Conclusions and Relevance  In mechanically ventilated patients at high risk of extubation failure, the use of high-flow nasal oxygen with NIV immediately after extubation significantly decreased the risk of reintubation compared with high-flow nasal oxygen alone.

Trial Registration  ClinicalTrials.gov Identifier: NCT03121482

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Article Information

Corresponding Author: Arnaud W. Thille, MD, PhD, Médecine Intensive Réanimation, CHU de Poitiers, 2 rue la Milétrie, 86021 Poitiers Cedex, France (aw.thille@gmail.com).

Accepted for Publication: September 9, 2019.

Published Online: October 2, 2019. doi:10.1001/jama.2019.14901

Correction: This article was corrected online on February 25, 2020, to clarify the intervention description in the Abstract and Methods section; to correct data reported for exploratory outcomes in the Results section; and to fix the x-axis labels in Figure 2 and Figure 3.

Author Contributions: Dr Thille had full access to all of the data in the study and takes responsibility for the integrity of the data and the accuracy of the data analysis. All authors give their agreement to be accountable for all aspects of the work, and ensure the accuracy and integrity of any part of the work.

Concept and design: Thille, Girault, Dellamonica, Lacave, Zanre, Ragot, Frat.

Acquisition, analysis, or interpretation of data: All authors.

Drafting of the manuscript: Thille, Coudroy, Girault, Cabasson, Nanadoumgar, Zanre, Demoule, Ragot, Frat.

Critical revision of the manuscript for important intellectual content: Thille, Muller, Gacouin, Coudroy, Decavèle, Sonneville, Beloncle, Girault, Dangers, Lautrette, Rouzé, Vivier, Le Meur, Ricard, Razazi, Barberet, Lebert, Ehrmann, Sabatier, Bourenne, Pradel, Bailly, Terzi, Dellamonica, Lacave, Danin, Gibelin, Zanre, Deye, Demoule, Maamar, Nay, Robert, Ragot, Frat.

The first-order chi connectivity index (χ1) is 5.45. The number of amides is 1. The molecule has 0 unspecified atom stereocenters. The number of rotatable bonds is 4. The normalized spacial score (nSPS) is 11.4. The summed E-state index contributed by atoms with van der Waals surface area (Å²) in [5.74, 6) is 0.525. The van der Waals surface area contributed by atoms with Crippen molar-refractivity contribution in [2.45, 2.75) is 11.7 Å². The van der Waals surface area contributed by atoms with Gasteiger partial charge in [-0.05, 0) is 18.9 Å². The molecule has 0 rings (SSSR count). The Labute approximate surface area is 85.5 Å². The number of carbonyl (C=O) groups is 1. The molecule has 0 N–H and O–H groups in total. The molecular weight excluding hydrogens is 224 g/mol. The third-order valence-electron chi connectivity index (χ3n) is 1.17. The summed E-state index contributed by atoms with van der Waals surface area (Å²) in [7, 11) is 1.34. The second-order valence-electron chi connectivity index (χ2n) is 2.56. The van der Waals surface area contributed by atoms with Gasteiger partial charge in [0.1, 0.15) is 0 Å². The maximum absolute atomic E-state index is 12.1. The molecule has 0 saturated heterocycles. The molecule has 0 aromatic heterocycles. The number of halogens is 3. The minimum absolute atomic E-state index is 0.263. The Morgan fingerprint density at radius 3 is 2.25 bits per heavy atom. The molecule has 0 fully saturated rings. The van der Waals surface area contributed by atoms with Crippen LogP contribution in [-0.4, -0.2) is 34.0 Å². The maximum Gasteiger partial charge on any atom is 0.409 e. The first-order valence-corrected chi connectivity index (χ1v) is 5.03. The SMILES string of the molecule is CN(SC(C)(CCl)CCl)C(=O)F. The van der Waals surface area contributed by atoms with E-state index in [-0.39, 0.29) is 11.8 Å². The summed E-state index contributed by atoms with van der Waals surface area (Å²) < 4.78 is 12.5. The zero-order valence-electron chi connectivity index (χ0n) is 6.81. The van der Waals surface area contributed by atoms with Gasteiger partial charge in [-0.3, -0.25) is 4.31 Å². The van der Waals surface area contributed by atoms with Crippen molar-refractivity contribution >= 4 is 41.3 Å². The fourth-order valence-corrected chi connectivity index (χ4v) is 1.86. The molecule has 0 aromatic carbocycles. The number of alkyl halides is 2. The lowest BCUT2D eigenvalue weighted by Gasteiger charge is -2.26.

Statistical analysis: Thille, Zanre, Ragot.

Obtained funding: Thille, Pradel, Zanre.

Administrative, technical, or material support: Thille, Gacouin, Dangers, Rouzé, Le Meur, Razazi, Lebert, Lacave, Zanre, Demoule, Robert.

Supervision: Thille, Zanre, Robert, Ragot.

Conflict of Interest Disclosures: Dr Thille reported receiving grants from the French Ministry of Health and personal fees and nonfinancial support from Fisher & Paykel Healthcare during the conduct of the study and personal fees from Maquet-Getinge, GE Healthcare, and Covidien outside the submitted work. Dr Sonneville reported receiving grants from the French Ministry of Health, the European Society of Intensive Care Medicine, and the French Society of Intensive Care Medicine and personal fees from Baxter outside the submitted work. Dr Beloncle reported receiving personal fees from Lowenstein Medical and nonfinancial support from GE Healthcare, Getinge Group, and Covidien outside the submitted work. Dr Girault reported receiving grants, personal fees, and nonfinancial support from Fisher & Paykel Healthcare during the conduct of the study and grants and nonfinancial support from ResMed outside the submitted work. Dr Ricard reported receiving travel and accommodation expenses from Fisher & Paykel Healthcare outside the submitted work. Dr Ehrmann reported receiving grants, nonfinancial support, and other funding from Fisher & Paykel Healthcare during the conduct of the study; grants, personal fees, nonfinancial support, and other funding from Aerogen; grants from Hamilton; personal fees from La Diffusion Technique Française; and personal fees from Baxter outside the submitted work. In addition, Dr Ehrmann had a patent to EP17305015 issued. Dr Terzi reported receiving personal fees from Boehringer Ingelheim and Pfizer outside the submitted work. Dr Danin reported receiving fees for lectures from Fisher and Paykel during the conduct of the study. Dr Deye reported receiving lecture and travel fees from Zoll and Bard outside the submitted work. Dr Demoule reported receiving personal fees from Medtronic, Baxter, Hamilton, and Getinge; grants, personal fees, and nonfinancial support from Philips and Lungpacer; personal fees and nonfinancial support from Fisher & Paykel Healthcare; and grants from the French Ministry of Health and Respinor outside the submitted work. Dr Frat reported receiving personal fees and nonfinancial support from Fisher & Paykel Healthcare during the conduct of the study and personal fees and nonfinancial support from SOS Oxygen outside the submitted work. No other disclosures were reported.